Wisconsin Historical Society

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Architecture and History Inventory
119 KING ST | Property Record | Wisconsin Historical Society
Historic Name:Waterworks Building
Other Name:The Pump House - Regional Arts Center
Reference Number:16241
Location (Address):119 KING ST
County:La Crosse
City:La Crosse
Unincorporated Community:
Quarter Section:
Quarter/Quarter Section:
Year Built:1880
Additions: 1978 1895 1884
Survey Date:1996
Historic Use:water utility
Architectural Style:Romanesque Revival
Structural System:
Wall Material:Brick
Other Buildings On Site:
Demolished Date:
National/State Register Listing Name: Waterworks Building
National Register Listing Date:7/27/1979 12:00:00 AM
State Register Listing Date:1/1/1989 12:00:00 AM
National Register Multiple Property Name:
Additional Information:A 'site file' exists for this property. It contains additional information such as correspondence, newspaper clippings, or historical information. It is a public record and may be viewed in person at the State Historical Society, Division of Historic Preservation.

A second story and tower was added to the original gable roofed Romanesque styled City Water Works Building in 1895 to create the present two-story, brick hip roofed structure. The round arched windows in the original structure and the round arched entrance as well as the tower added to the structure in 1895 remain to identify the original Romanesque character.

Features include: intersecting hip roofs; round arched windows in original section on lower story on west side of facade. Blind round arch over door in projecting central entrance bay (formerly a taller tower); whitestone belt courses; flat arched windows in remainder of windows.

Enlarged in 1895 according to plans by John Cole, a civil engineer, the Pump House has undergone many alterations over the years including shortening the tower (c) 1940. The site of the first city water works, the Pump House, now used to house the Western Wisconsin Arts Center, is the last of several public structures built in the Romanesque style remaining in the City. The structure was added to the National Register of Historic Places in 1979.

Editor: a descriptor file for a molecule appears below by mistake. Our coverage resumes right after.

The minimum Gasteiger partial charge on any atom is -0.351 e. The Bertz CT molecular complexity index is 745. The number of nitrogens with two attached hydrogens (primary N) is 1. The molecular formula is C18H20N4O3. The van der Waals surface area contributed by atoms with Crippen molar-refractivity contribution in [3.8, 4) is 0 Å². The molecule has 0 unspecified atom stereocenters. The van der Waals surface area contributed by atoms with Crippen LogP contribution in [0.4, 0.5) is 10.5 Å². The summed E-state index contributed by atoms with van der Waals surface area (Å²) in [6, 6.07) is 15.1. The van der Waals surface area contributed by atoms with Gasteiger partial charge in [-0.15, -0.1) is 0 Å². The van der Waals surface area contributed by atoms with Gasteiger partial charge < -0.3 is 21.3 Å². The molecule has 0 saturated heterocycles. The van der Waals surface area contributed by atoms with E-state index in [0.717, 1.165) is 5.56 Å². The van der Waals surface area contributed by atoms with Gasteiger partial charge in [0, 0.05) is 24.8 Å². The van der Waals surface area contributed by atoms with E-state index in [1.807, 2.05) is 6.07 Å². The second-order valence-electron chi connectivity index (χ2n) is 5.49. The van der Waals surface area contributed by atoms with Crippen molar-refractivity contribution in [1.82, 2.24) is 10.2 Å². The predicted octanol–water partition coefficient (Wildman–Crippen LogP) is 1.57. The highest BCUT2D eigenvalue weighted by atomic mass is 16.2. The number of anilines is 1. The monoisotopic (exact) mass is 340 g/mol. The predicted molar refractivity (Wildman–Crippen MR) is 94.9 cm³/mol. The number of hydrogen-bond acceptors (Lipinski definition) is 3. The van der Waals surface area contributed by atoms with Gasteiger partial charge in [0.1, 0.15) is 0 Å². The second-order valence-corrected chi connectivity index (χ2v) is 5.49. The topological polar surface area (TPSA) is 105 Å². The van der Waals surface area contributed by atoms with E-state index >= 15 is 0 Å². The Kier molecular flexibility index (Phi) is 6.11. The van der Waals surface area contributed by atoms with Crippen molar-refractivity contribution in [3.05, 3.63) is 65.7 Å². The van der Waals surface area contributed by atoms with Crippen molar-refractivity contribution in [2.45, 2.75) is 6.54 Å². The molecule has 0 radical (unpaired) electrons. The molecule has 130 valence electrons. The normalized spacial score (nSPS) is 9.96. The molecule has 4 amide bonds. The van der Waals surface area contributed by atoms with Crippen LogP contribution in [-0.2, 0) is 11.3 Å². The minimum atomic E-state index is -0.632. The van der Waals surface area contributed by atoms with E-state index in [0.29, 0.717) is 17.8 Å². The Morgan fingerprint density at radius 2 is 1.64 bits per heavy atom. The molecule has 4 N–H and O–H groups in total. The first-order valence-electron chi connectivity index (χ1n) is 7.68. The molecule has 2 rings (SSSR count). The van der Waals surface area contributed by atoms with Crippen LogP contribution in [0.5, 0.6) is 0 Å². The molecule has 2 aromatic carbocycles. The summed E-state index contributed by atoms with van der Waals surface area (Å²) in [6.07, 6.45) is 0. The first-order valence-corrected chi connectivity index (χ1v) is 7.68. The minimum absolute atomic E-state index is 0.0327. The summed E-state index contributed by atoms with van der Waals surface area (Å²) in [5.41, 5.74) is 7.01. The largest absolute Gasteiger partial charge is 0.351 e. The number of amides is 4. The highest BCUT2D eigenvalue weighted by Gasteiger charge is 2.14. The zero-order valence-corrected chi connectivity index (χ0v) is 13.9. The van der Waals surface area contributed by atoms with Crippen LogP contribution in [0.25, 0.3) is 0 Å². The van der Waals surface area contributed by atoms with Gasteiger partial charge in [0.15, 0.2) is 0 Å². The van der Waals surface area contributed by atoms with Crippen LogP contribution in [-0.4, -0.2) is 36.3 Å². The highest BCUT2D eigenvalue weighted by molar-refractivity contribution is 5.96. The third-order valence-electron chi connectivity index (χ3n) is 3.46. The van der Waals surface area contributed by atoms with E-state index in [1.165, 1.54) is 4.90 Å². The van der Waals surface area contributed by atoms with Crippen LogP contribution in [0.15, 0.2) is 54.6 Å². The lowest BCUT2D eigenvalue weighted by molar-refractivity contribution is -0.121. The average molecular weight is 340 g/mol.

After the public uproar over the demolition of the Federal Building, the city made a token effort at preservation and offered the old second water works pump house as an art center. The Pump House was an important municipal governmental structure. La Crosse had one of the largest municipally owned water utilities in Wisconsin by 1914. The Pump House was designed by H.I. Bliss. It provided water to city residents by pumping it from the Mississippi River. While the building has become the center point of the revitalization of the area, it is most important as a monument to the beginning of the preservation movement in La Crosse.

The City water works were moved to the new plant in Myrick Park in January 1914.

General contractor for 1880 building: Joseph Rawlinson.
Foundation contract: Royal Reynolds.
Architect/engineer: Charles McRitchie (Chicago)

Addition to building to accommodate new machinery in 1895 constructed by F.A. Gross.
Constructed of Dresbach brick.
Bibliographic References:(A) Building Plaque. (B) Dr. L. Crocker, "A Report on Some Historical Structures in the Downtown Area, La Crosse, Wisconsin" 1977. (C) Pratt and Owen, La Crosse Illustrated (La Crosse: Art Publishing Co., Reprint: 1978), p. 56. (D) A.H. Sanford, A History of La Crosse, Wisconsin 1841-1900, (1951), p. 187. (E) LACROSSE TRIBUNE 6/12/1994. A. La Crosse Republican Leader, 9 October 1880, 8 September 1880, 17 September 1880, 21 October 1880, 8 April 1881. B. La Crosse Daily Press, 16 November 1895. C. La Crosse Leader Press, 16 January 1914 D. Crocker, Leslie. La Crosse Buildings through Time. La Crosse: La Crosse Public Library Archives Department, 2015.
Wisconsin Architecture and History Inventory, Division of Historic Preservation, Wisconsin Historical Society, Madison, Wisconsin

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